This month's story:
The Scrolls of Tian Tan (25 minute read)
"There is a scroll inside every one of us."
Read it now (or send to Kindle)
I’ve been busy lately working on this piece for a forthcoming magazine about recursion. It’s an ancient Chinese allegorical tale meets Turing Machines. This is the penultimate draft. Would be happy to get feedback, even if it’s a simple “it’s great” or “it sucks.”
Those of you who know me personally know that I don’t talk publicly about politics. For the moment, I’ve dedicated myself to the craft of stories, so most of my time goes into The Work. But I don’t hide from The Flow, and sometimes, The Work and The Flow collide.
The recent drama surrounding Kavanaugh’s confirmation to the Supreme Court and allegations of sexual misconduct was, to put it lightly, a shit show. Polls in the aftermath show how divided voters are, with equal numbers disapproving of how both Republicans and Democrats handled the process.
During the live broadcasts, my friend messaged me saying, “Wow! You really called it with your short story about that biased judge.” It took me a few seconds to understand what they were talking about. It was a story that I wrote a few months ago, and I hadn’t made the connection to Kavanaugh until that very moment (more evidence that humans are bad at remembering historical states of mind—more on this later).
The story is River Rising and you can read it here. It’s a ten minute read, so I’ll wait here until you’re done.
Finished? Great. Now I can spoil it.
It struck me how so many elements were similar:
Judge being accused of a crime? Check.
Cultural flash point? Check.
Real time broadcast? Check.
Twitter mobs? Check.
A twist at the end where the judge is banished? Okay… maybe not that one.
I wanted to explore the theme of people brainwashing themselves into believing an alternate history of themselves. When provoked about inconvenient truths, the reptilian brain is backed into a corner and attacks.
Whether or not you believe Kavanaugh is guilty of the allegations, the way he reacted during the hearings is deeply revealing. What I saw was a man not unlike the main character in River Rising—a man credibly challenged, clearly lying about something, and reacting in rage. Should he be put in jail? That’s not the question. But I sure as hell know he shouldn’t be sitting in the highest court of our land.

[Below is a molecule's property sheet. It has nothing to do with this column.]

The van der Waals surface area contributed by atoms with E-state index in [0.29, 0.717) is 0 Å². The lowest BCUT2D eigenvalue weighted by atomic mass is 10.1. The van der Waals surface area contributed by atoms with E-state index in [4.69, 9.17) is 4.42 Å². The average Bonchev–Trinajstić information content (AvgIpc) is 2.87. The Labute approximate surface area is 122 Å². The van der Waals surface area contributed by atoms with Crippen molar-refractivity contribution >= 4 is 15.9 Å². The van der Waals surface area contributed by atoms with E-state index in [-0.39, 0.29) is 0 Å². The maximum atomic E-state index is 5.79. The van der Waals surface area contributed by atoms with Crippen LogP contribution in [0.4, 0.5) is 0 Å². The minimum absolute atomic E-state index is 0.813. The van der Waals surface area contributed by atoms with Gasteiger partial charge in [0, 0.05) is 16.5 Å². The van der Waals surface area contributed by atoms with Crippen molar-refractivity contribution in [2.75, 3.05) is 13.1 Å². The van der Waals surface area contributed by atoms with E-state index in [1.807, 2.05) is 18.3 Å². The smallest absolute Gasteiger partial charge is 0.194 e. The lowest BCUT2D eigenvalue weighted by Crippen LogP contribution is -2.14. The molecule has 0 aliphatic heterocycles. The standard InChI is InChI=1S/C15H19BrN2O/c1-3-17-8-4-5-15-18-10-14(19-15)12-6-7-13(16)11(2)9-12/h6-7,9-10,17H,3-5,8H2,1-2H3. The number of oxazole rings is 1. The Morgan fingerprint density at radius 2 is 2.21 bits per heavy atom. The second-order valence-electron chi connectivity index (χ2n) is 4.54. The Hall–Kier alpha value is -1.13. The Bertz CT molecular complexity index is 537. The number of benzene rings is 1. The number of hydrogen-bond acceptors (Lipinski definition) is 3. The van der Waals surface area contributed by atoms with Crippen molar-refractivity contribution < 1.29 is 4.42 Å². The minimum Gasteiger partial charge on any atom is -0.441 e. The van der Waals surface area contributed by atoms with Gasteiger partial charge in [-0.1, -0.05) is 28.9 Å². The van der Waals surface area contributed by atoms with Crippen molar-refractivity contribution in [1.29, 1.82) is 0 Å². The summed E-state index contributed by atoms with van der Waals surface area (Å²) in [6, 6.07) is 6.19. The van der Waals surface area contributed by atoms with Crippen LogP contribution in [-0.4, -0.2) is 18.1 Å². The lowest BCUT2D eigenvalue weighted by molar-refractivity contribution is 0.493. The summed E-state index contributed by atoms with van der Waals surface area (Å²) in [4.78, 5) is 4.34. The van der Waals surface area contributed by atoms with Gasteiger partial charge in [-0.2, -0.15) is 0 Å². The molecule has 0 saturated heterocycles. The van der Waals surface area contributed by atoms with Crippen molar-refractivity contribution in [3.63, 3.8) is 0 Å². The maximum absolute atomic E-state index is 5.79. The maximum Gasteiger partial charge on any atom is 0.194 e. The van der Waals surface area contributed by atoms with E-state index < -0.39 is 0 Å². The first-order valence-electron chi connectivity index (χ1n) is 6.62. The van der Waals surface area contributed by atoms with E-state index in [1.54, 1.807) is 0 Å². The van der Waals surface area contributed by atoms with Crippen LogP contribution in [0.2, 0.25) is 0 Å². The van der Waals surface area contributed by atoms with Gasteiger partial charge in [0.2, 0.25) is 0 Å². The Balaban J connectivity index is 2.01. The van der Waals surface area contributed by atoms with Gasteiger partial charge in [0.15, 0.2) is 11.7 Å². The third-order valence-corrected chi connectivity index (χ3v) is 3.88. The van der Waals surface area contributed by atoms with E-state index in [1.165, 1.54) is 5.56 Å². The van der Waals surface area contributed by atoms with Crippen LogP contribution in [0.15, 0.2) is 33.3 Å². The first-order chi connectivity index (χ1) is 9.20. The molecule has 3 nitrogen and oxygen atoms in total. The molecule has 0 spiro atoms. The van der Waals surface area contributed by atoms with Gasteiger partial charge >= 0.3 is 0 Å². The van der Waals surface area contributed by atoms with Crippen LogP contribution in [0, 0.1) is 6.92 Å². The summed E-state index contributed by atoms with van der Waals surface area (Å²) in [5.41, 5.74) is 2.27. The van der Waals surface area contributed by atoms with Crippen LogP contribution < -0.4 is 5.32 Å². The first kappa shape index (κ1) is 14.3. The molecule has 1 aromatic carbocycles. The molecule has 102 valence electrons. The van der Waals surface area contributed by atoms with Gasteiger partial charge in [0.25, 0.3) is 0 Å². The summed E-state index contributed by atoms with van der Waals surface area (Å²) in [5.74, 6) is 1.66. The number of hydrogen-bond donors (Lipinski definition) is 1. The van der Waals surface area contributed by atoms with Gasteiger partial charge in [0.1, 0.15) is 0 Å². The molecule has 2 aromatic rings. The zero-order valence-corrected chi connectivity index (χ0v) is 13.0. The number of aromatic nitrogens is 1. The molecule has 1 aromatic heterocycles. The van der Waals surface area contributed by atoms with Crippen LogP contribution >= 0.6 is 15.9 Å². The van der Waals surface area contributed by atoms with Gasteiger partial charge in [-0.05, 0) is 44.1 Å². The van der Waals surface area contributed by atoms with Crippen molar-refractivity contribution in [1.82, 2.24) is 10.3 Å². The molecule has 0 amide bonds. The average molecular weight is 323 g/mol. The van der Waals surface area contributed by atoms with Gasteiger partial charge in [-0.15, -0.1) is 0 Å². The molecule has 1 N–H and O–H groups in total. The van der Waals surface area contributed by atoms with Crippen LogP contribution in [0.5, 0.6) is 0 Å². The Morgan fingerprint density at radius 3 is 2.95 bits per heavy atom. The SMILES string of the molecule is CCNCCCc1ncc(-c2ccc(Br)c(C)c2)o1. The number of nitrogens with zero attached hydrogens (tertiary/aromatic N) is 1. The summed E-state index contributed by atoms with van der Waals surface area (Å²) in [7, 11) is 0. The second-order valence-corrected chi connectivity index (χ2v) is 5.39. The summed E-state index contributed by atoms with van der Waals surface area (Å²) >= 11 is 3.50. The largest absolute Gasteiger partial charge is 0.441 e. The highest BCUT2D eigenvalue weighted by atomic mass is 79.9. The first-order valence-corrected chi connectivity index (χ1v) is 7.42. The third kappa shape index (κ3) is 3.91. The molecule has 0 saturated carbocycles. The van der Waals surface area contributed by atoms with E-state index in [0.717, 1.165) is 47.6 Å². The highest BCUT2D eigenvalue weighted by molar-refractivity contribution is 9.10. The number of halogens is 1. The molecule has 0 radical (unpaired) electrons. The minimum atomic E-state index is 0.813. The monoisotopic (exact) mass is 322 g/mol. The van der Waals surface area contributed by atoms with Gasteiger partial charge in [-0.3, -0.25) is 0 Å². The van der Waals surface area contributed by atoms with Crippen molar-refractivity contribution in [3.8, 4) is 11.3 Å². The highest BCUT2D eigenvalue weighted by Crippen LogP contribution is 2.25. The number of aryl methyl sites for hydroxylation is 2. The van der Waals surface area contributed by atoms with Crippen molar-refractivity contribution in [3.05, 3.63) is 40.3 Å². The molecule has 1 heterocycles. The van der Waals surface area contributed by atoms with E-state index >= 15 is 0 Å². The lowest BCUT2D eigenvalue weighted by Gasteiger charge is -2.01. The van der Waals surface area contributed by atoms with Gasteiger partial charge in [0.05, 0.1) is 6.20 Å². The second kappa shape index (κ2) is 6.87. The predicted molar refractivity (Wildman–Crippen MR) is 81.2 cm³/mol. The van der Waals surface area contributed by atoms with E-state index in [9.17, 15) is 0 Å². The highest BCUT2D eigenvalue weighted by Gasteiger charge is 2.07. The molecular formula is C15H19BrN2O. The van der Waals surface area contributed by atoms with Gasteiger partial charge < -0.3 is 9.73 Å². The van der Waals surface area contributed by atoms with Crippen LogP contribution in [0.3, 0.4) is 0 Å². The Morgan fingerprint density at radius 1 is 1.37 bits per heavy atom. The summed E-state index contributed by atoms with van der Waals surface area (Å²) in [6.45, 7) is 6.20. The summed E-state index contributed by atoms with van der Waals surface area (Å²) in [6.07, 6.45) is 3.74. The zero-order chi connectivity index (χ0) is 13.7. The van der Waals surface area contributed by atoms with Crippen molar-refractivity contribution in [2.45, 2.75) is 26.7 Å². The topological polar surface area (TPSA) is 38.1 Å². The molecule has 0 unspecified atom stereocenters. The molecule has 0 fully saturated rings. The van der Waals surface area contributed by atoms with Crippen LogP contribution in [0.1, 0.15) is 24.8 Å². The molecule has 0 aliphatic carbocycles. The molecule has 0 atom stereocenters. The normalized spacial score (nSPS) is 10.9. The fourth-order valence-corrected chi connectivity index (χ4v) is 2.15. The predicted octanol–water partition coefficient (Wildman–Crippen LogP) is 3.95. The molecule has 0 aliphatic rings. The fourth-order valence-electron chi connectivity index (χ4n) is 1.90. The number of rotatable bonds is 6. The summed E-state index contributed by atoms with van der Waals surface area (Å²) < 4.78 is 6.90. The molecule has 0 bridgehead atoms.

On a recent visit to my parent’s house, I dug up my first computer: an IBM 286. It boasted a whopping 1MB of RAM and had a dedicated (!!!) hard drive with 40MB capacity. After dusting it off and flipping the heavy power switch, I heard the loud click click click of the drive and the harsh beep of the BIOS. I was back in the early 90s. The text crawled slowly across the screen, not as an effect, but because it took milliseconds for the display buffers to fire the pixels in the CRT.
It was still functional. Except for the mouse buttons, but that was okay, because back in those days, programs that supported the mouse had good support for keyboard shortcuts. Desktop apps today could learn a thing or two about accessibility from these programs of yore.
I mused at the games that let me wile away lazy summers—Commander Keen, King’s Quest, Doom. I played a text adventure game that I wrote to teach myself QBasic. It was fun looking at my first lines of code. At the time, I didn’t know about random number generators, so I looped a numerical variable until user input—a poor way to get even distributions.
I vaguely remember writing a story or two back then. My favorite authors at the time were golden age science fiction like Asimov and Bradbury. To my surprise, I found a few dozen stories tucked away in the Lotus Works 1.0 directory, and I felt that I was reading stories penned by an entirely different person.
Okay, so perhaps it had the same quirky humor. Aside from one of the stories, I didn’t remember any of others. But I knew I had spent hours crafting them. One of my favorite notions is that a person separated by vast gaps in time is best understood as two entirely different people. I found the stories immature, funny, full of unnecessary exclamation marks and adverbs, and, at times, deeply bizarre. This was written by an entirely different person—someone thirty years ago that happened to be named James Yu as well.
Much of my digital history from this time had been vanquished to the dust bin—Geocities and Angelfire sites, AIM logs, and tons of dial-up BBS activity where I slayed at door games. I can’t imagine what it would have been like if I grew up in the 00s; everything perfectly encapsulated. Perhaps platforms should bake in a rolling delete feature like some third party services.
In any case, I was happy to find my old and terrible fiction. I scrounged up a 3.5” floppy disk...
...and found that the floppy drive was dead.
I didn’t have time to fix it on this trip. Perhaps next time. And even if I lose the files, I’m okay with that. The author is long gone now.
I recently enjoyed Convenience Store Woman by Sayaka Murata. It’s a compact novella that grapples with how primitive our modern society can be in practice. It asks the question: what kind of animal are we? There’s a bit of Murakami and Kafka in this one, and, even though it has its flaws, Sayaka paints an absurd picture of the worker bee life.